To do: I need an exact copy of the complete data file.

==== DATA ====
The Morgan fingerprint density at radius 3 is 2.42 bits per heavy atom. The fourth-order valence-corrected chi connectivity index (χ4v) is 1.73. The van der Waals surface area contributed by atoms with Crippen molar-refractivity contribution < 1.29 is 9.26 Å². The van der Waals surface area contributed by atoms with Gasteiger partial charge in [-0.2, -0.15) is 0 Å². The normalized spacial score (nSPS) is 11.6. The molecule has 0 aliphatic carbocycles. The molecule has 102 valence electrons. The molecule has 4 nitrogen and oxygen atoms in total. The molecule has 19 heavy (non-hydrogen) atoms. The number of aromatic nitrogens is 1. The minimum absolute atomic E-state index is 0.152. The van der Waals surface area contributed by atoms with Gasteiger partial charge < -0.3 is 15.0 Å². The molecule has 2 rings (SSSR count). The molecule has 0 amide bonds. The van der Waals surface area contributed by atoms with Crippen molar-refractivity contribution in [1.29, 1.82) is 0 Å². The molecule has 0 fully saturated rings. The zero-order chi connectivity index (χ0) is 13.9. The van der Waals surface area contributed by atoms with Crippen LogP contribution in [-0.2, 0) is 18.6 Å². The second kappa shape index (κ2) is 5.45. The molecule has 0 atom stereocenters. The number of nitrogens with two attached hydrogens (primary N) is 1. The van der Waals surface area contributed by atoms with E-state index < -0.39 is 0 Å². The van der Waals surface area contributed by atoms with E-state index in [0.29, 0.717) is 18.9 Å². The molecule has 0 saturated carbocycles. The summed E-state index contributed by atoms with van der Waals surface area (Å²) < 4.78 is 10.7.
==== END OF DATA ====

The Morgan fingerprint density at radius 3 is 2.42 bits per heavy atom. The fourth-order valence-corrected chi connectivity index (χ4v) is 1.73. The van der Waals surface area contributed by atoms with Crippen molar-refractivity contribution < 1.29 is 9.26 Å². The van der Waals surface area contributed by atoms with Gasteiger partial charge in [-0.2, -0.15) is 0 Å². The normalized spacial score (nSPS) is 11.6. The molecule has 0 aliphatic carbocycles. The molecule has 102 valence electrons. The molecule has 4 nitrogen and oxygen atoms in total. The molecule has 19 heavy (non-hydrogen) atoms. The number of aromatic nitrogens is 1. The minimum absolute atomic E-state index is 0.152. The van der Waals surface area contributed by atoms with Gasteiger partial charge < -0.3 is 15.0 Å². The molecule has 2 rings (SSSR count). The molecule has 0 amide bonds. The van der Waals surface area contributed by atoms with Crippen molar-refractivity contribution in [1.29, 1.82) is 0 Å². The molecule has 0 fully saturated rings. The zero-order chi connectivity index (χ0) is 13.9. The van der Waals surface area contributed by atoms with Crippen LogP contribution in [-0.2, 0) is 18.6 Å². The second kappa shape index (κ2) is 5.45. The molecule has 0 atom stereocenters. The number of nitrogens with two attached hydrogens (primary N) is 1. The van der Waals surface area contributed by atoms with E-state index < -0.39 is 0 Å². The van der Waals surface area contributed by atoms with E-state index in [0.29, 0.717) is 18.9 Å². The molecule has 0 saturated carbocycles. The summed E-state index contributed by atoms with van der Waals surface area (Å²) < 4.78 is 10.7.